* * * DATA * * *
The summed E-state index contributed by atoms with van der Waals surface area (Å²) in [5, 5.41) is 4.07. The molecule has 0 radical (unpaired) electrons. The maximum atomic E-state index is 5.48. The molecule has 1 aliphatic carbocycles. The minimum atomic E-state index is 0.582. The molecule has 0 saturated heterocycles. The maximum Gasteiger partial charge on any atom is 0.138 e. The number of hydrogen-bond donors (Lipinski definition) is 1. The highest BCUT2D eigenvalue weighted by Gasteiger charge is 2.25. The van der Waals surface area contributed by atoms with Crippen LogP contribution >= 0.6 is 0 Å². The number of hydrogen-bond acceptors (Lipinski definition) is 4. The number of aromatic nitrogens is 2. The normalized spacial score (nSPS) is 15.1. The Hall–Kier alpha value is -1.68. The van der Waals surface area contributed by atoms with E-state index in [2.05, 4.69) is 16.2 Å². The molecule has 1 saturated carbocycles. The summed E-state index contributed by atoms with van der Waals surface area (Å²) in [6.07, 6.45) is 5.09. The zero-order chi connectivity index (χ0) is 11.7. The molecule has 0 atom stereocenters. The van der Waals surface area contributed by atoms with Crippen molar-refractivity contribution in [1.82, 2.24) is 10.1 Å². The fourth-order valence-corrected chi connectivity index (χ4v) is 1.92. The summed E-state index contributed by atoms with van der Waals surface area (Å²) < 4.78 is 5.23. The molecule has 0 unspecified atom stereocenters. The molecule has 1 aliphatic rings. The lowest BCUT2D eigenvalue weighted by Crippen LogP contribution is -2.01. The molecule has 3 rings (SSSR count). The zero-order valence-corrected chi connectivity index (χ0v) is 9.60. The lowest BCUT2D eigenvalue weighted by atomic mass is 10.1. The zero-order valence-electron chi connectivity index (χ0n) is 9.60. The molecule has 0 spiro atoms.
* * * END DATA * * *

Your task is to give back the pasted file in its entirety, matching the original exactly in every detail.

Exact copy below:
The summed E-state index contributed by atoms with van der Waals surface area (Å²) in [5, 5.41) is 4.07. The molecule has 0 radical (unpaired) electrons. The maximum atomic E-state index is 5.48. The molecule has 1 aliphatic carbocycles. The minimum atomic E-state index is 0.582. The molecule has 0 saturated heterocycles. The maximum Gasteiger partial charge on any atom is 0.138 e. The number of hydrogen-bond donors (Lipinski definition) is 1. The highest BCUT2D eigenvalue weighted by Gasteiger charge is 2.25. The van der Waals surface area contributed by atoms with Crippen LogP contribution >= 0.6 is 0 Å². The number of hydrogen-bond acceptors (Lipinski definition) is 4. The number of aromatic nitrogens is 2. The normalized spacial score (nSPS) is 15.1. The Hall–Kier alpha value is -1.68. The van der Waals surface area contributed by atoms with E-state index in [2.05, 4.69) is 16.2 Å². The molecule has 1 saturated carbocycles. The summed E-state index contributed by atoms with van der Waals surface area (Å²) in [6.07, 6.45) is 5.09. The zero-order chi connectivity index (χ0) is 11.7. The molecule has 0 atom stereocenters. The van der Waals surface area contributed by atoms with Crippen molar-refractivity contribution in [1.82, 2.24) is 10.1 Å². The fourth-order valence-corrected chi connectivity index (χ4v) is 1.92. The summed E-state index contributed by atoms with van der Waals surface area (Å²) < 4.78 is 5.23. The molecule has 0 unspecified atom stereocenters. The molecule has 1 aliphatic rings. The lowest BCUT2D eigenvalue weighted by Crippen LogP contribution is -2.01. The molecule has 3 rings (SSSR count). The zero-order valence-corrected chi connectivity index (χ0v) is 9.60. The lowest BCUT2D eigenvalue weighted by atomic mass is 10.1. The zero-order valence-electron chi connectivity index (χ0n) is 9.60. The molecule has 0 spiro atoms.